Thoughts creep in that I wish I could be doing more...driving or navigating. This is not a new sensation as I recollect the years of babies and play-dates, water fights and swings. Then too, I tried to wrestle the feeling of wanting to contribute, and I couldn't. 

Well... I did, and I could probably navigate the BMW, though I would still need him to be the grounding...I am quite far from reaching the ground...even on tiptoes. 

Suddenly we are flying through Ottawa, and much like teenagers, you need to go with the flow of traffic...stay alert and keep your confidence. It was as though my headphones were turned to full blast and the cacophony provoked a tension throughout me. I found myself gripping knees and hands. When we were finally extricated from the din the sense of relief was palpable. And...that is pretty much how I rode out the teen years. Aware, exhausted from the stretching and pandemonium of our busy household.

He was always the fun one. Taking them to shows, understanding their music...I was the white-knuckled one. His role was to assuage my fears and mine to remind him of the fragility of life that requires warnings. The push and pull of our relationship worked...we mostly understood we needed the other to balance. 

The smile on his face from the ride through Ottawa juxtaposed against my wide-eyed, relieved but pale one makes me laugh. "That was fun!" and all I could do was agree, knowing that he had been flooded with adrenaline as we wove in and out of traffic doing 120k +.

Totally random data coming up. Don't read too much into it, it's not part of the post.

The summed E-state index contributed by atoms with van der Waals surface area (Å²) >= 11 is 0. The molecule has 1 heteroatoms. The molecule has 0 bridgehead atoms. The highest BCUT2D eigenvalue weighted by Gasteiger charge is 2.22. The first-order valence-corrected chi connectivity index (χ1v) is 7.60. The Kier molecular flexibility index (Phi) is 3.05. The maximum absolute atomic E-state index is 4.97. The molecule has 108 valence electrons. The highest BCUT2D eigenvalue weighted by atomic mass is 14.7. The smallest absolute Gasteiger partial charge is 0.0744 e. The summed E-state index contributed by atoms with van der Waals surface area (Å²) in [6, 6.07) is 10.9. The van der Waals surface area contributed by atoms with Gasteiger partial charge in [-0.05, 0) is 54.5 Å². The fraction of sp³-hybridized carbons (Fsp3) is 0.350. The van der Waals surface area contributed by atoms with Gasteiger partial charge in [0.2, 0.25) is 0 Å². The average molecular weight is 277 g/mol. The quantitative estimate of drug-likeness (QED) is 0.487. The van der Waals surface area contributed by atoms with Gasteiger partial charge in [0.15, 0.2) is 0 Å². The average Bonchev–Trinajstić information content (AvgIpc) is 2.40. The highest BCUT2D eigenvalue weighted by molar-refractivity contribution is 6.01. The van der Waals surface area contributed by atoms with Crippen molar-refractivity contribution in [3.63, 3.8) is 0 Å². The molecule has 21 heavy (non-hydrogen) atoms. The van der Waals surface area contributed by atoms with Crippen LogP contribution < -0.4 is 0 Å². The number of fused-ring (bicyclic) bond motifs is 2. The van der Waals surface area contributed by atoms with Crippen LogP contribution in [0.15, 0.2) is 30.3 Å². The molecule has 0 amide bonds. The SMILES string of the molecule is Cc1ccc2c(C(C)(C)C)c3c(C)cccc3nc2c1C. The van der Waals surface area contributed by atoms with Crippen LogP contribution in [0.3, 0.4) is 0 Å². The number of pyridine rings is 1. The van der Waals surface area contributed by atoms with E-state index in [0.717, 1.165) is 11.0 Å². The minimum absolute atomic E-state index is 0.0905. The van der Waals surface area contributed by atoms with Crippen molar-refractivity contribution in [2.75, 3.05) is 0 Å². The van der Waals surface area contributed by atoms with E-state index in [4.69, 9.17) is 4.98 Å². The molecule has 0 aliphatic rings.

Quebec is not far now...

Tuesday, September 13, 2016


Sliding into Ontario we were fresh after our rest in Manitoba. We were gliding on new tarmac that was bendy and twisty the rock formations on each side seem chiseled. Trees and traffic were more abundant, as were warning signs for speeders, reminders of 90 km/h and water views inviting us to stop.

But, like those years in a marriage where there is lots of change, beauty and fragrance, it seems you press on to a destination and miss a lot along the way. Jobs are more demanding, kids are more demanding and you're tired at night, tired in the morning and your relationship slips into push mode. You acknowledge the lakes and changes along the appreciate you are moving forward together...but the meals are getting boring, the routine is mundane...